“They seized him.

They killed him.

They threw him

Out of the vineyard.”

 

καὶ λαβόντες ἀπέκτειναν αὐτόν, καὶ ἐξέβαλον αὐτὸν ἔξω τοῦ ἀμπελῶνος.

 

This parable of the killing of the landowner’s son can be found in Matthew, chapter 21:39, and Luke, chapter 20:15, almost word for word.  Mark indicated that Jesus continued with this story.  Thus, these wicked tenants seized his son (καὶ λαβόντες).  Then they killed him (ἀπέκτειναν αὐτόν).  Finally, they threw him out or cast him out of the vineyard (καὶ ἐξέβαλον αὐτὸν ἔξω τοῦ ἀμπελῶνος).  The meaning of this parable was becoming clearer.  The landowner was God the Father.  The tenants were the Jewish religious leaders.  The slaves were the Israelite prophets.  Jesus was the son of the Father.  He was killed and thrown outside of Jerusalem, the vineyard.  Clearly, Jesus would not have to explain this parable to his disciples and apostles.

The Spirit leads Jesus into the wilderness (Mk 1:12-1:12)

“The Spirit

Immediately drove him out

Into the wilderness.”

 

Καὶ εὐθὺς τὸ Πνεῦμα αὐτὸν ἐκβάλλει εἰς τὴν ἔρημον.

 

Both Matthew, chapter 4:1, and Luke, chapter 4:1, have the Holy Spirit lead Jesus into the desert just like here.  Having just received the Holy Spirit at his baptism with John, this same Holy Spirit immediately drove Jesus out (Καὶ εὐθὺς τὸ Πνεῦμα αὐτὸν ἐκβάλλει) into the wilderness (εἰς τὴν ἔρημον).  The Israelites had been in the wilderness during their exodus from Egypt.  John the Baptist was also preaching and baptizing in the desert wilderness.  The wilderness or the desert was a place of terror, not civilized.  The Holy Spirit and God the Father wanted Jesus to experience the difficulties of this desolate arid land.

The voice from heaven (Mk 1:11-1:11)

“A voice

Came from heaven.

‘You are my Son!

The Beloved one!

With you

I am well pleased.’”

 

καὶ φωνὴ ἐγένετο ἐκ τῶν οὐρανῶν Σὺ εἶ ὁ Υἱός μου ὁ ἀγαπητός, ἐν σοὶ εὐδόκησα.

 

This voice from the heavens addressed Jesus personally, as in Luke, chapter 3:22.  However, in Matthew, chapter 3:17, the voice was not directed at Jesus, while John had no mention of a voice from heaven.  Mark said that a voice came from the heavens (καὶ φωνὴ ἐγένετο ἐκ τῶν οὐρανῶν) that said that Jesus was his beloved son (Σὺ εἶ ὁ Υἱός μου ὁ ἀγαπητός) with whom he was well pleased (ἐν σοὶ εὐδόκησα).  The idea of a heavenly voice had a very strong tradition in the Jewish writings of the Hebrew Bible, especially among the prophets.  The gospel writers did not clarify whether others saw or heard these things.  In fact, this saying and incident after the baptism of Jesus might have been the basis for a Subordinationschristologie that Jesus the Son was somehow subordinate to the Father.  According to this adoption theory, God the Father had to send his Spirit to anoint and empower Jesus in this concrete event, before he could begin his public ministry.  This adoptionist theory, and the Christological disputes of the later 4th century CE, led to the diminution of this baptismal event within later patristic and medieval theological circles.  Nevertheless, the baptism of Jesus has become the starting point for any theological reflection about early Christian initiation practices.  It is not clear whether all the primitive Christian communities linked the baptism of Jesus with the baptism of the new followers of Christ, despite the fact that many post-apostolic Christians did so.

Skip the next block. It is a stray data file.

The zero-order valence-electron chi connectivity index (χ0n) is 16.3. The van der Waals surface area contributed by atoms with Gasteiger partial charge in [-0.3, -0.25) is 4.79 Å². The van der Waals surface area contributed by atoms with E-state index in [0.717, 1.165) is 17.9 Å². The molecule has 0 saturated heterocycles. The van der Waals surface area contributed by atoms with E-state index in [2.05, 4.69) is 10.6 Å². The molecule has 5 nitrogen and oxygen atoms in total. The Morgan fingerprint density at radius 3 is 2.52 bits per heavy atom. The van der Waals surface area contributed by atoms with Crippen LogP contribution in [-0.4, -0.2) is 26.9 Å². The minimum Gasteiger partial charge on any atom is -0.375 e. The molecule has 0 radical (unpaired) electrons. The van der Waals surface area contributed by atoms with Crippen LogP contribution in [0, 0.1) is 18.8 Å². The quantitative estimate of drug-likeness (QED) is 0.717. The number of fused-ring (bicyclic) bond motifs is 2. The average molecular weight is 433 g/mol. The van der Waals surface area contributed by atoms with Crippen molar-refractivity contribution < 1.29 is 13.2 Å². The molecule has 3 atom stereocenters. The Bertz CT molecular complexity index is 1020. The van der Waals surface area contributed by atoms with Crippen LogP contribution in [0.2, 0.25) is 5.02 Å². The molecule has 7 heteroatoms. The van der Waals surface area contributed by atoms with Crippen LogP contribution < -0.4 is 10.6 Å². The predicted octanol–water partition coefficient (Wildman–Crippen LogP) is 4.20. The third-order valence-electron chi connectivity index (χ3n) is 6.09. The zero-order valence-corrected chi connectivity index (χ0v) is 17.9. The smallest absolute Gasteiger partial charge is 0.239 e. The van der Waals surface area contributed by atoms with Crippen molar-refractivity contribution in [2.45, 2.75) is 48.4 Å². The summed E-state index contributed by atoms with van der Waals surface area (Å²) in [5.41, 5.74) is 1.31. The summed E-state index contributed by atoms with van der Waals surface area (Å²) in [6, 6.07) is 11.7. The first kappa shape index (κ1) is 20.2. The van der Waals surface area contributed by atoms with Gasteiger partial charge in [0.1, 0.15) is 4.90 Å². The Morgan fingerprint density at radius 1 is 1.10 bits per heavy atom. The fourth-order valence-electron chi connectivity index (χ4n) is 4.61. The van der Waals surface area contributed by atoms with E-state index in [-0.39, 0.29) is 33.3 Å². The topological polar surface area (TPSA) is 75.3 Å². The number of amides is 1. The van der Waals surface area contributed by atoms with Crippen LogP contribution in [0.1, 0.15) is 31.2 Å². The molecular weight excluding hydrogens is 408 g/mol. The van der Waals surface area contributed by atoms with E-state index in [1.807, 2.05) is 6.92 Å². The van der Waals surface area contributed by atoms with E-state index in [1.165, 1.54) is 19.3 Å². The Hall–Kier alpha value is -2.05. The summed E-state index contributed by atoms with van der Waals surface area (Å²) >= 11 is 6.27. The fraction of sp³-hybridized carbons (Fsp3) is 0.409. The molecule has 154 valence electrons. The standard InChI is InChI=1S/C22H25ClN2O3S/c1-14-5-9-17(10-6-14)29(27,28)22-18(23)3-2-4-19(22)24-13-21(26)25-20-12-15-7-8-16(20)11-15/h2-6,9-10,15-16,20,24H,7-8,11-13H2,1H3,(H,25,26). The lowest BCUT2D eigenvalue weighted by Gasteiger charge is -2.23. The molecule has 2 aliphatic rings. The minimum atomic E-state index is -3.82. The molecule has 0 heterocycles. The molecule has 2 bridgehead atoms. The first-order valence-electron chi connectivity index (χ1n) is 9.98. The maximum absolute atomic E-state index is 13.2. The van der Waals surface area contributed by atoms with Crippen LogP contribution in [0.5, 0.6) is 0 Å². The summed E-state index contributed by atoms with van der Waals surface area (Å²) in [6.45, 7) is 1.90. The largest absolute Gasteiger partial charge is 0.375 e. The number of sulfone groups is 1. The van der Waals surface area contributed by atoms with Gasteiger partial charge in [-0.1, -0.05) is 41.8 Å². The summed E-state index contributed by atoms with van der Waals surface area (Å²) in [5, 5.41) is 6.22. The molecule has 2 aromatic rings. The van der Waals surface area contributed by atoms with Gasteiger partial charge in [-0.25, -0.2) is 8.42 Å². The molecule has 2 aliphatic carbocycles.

Second narrative

This second narrative centered around the Sermon on the Mount and the famous so-called Beatitudes.  The first beatitude was about poverty, while the second beatitude was about mourning.  The third beatitude was about the meek or the humble.  The fourth beatitude was about righteousness.  The fifth beatitude was on mercy, while the sixth beatitude was about the pure of heart.  The seventh beatitude was on peacemakers, while the eighth beatitude was on persecution.  There was a grand blessing for the persecuted Christians, who were the salt of the earth and the light of the world.  They had to value and become the lighted lamp.

Next came the law and the prophets.  The law with all its commandments remained.  The righteous ones would not murder, nor would they get angry with insults.  They would offer their gifts at the Temple.  They would pay their debts and not commit adultery.  Jesus warned against the sinning eye and the sinning right hand.  He favored the traditional divorce stance, but warned about marrying a divorced woman.  They should not bear false witness, nor swear at all, since they should have a simple speech.  No longer was it an eye for an eye, but rather turn the other cheek with unusual kindness.  They were to love their enemies and their heavenly Father with a perfect love.

The followers of Jesus should fast and pray.  We should have piety with almsgiving.  Our charity and prayer should be secret with short prayers.  Thus, there was the famous “Our Father” prayer.  The first part of the Lord’s prayer was about God the Father.  The second part of the Lord’s prayer was about our human problems.  We should seek forgiveness and fast in secret.  We should not want earthly treasures, but heavenly treasures.  We need to have a healthy eye because we cannot serve two masters.

We should trust in Providence.  We do not need to worry.  Just look at the birds who do not worry.  The lilies of the field have more beauty than Solomon in all his glory.  Seek the kingdom of heaven first and you will not have to worry about tomorrow.

As far as judgment was concerned, do not judge the speck in the eye of your neighbor.  Be careful with your holy treasures.  Be seekers and give to your sons.  Pray to your heavenly Father and follow the golden rule.  The gate was narrow and there were many false prophets.  Know them by their fruits.  The sound tree has good fruits.  Cut down the bad tree.  Seek the kingdom of heaven.  Stay away from evildoers.  Wise men build on a rock foundation, while the foolish ones build on a sand foundation.  The crowds were astonished at the authority of Jesus.

The king gave a great wedding banquet (Mt 22:2-22:2)

“The kingdom of heaven

May be compared

To a king

Who gave a wedding banquet

For his son.”

 

Ὡμοιώθη ἡ βασιλεία τῶν οὐρανῶν ἀνθρώπῳ βασιλεῖ, ὅστις ἐποίησεν γάμους τῷ υἱῷ αὐτοῦ.

 

This is somewhat similar to Luke, chapter 14:16, where it was “someone” and not “a king” who was giving a great dinner.  Thus, Jesus, via Matthew, compared the kingdom of heaven (Ὡμοιώθη ἡ βασιλεία τῶν οὐρανῶν) to this male king (ἀνθρώπῳ βασιλεῖ) who had prepared a great wedding banquet for his son (ὅστις ἐποίησεν γάμους τῷ υἱῷ αὐτοῦ).  This is an obvious allusion to the king, God the Father, giving a wedding banquet feast for his son, Jesus.